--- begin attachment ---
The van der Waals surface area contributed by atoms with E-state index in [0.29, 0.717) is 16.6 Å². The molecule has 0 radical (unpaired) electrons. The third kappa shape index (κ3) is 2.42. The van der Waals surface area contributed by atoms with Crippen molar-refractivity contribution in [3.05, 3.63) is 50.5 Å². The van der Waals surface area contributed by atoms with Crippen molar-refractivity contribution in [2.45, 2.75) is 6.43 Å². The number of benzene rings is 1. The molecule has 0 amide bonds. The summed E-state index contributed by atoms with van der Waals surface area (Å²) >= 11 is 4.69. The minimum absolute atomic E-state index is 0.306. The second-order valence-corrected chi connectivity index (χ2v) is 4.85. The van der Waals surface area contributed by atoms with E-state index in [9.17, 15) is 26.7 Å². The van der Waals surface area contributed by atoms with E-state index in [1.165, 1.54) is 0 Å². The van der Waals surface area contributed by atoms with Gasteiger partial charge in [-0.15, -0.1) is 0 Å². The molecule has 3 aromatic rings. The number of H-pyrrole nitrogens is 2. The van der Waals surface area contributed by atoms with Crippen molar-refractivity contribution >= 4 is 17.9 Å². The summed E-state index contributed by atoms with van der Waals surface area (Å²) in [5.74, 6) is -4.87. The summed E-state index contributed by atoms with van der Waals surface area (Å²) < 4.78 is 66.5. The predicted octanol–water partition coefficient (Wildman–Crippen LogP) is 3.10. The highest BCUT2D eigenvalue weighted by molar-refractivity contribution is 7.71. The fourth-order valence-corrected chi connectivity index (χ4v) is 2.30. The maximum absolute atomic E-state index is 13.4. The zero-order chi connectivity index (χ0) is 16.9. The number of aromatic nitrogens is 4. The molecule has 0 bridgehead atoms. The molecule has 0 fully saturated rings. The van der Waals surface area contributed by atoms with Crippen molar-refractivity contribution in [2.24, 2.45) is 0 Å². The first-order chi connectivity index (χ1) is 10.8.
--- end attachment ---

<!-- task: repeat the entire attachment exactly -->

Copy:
The van der Waals surface area contributed by atoms with E-state index in [0.29, 0.717) is 16.6 Å². The molecule has 0 radical (unpaired) electrons. The third kappa shape index (κ3) is 2.42. The van der Waals surface area contributed by atoms with Crippen molar-refractivity contribution in [3.05, 3.63) is 50.5 Å². The van der Waals surface area contributed by atoms with Crippen molar-refractivity contribution in [2.45, 2.75) is 6.43 Å². The number of benzene rings is 1. The molecule has 0 amide bonds. The summed E-state index contributed by atoms with van der Waals surface area (Å²) >= 11 is 4.69. The minimum absolute atomic E-state index is 0.306. The second-order valence-corrected chi connectivity index (χ2v) is 4.85. The van der Waals surface area contributed by atoms with E-state index in [9.17, 15) is 26.7 Å². The van der Waals surface area contributed by atoms with E-state index in [1.165, 1.54) is 0 Å². The van der Waals surface area contributed by atoms with Gasteiger partial charge in [-0.15, -0.1) is 0 Å². The molecule has 3 aromatic rings. The number of H-pyrrole nitrogens is 2. The van der Waals surface area contributed by atoms with Crippen molar-refractivity contribution >= 4 is 17.9 Å². The summed E-state index contributed by atoms with van der Waals surface area (Å²) in [5.74, 6) is -4.87. The summed E-state index contributed by atoms with van der Waals surface area (Å²) < 4.78 is 66.5. The predicted octanol–water partition coefficient (Wildman–Crippen LogP) is 3.10. The highest BCUT2D eigenvalue weighted by molar-refractivity contribution is 7.71. The fourth-order valence-corrected chi connectivity index (χ4v) is 2.30. The maximum absolute atomic E-state index is 13.4. The zero-order chi connectivity index (χ0) is 16.9. The number of aromatic nitrogens is 4. The molecule has 0 bridgehead atoms. The molecule has 0 fully saturated rings. The van der Waals surface area contributed by atoms with Crippen molar-refractivity contribution in [2.24, 2.45) is 0 Å². The first-order chi connectivity index (χ1) is 10.8.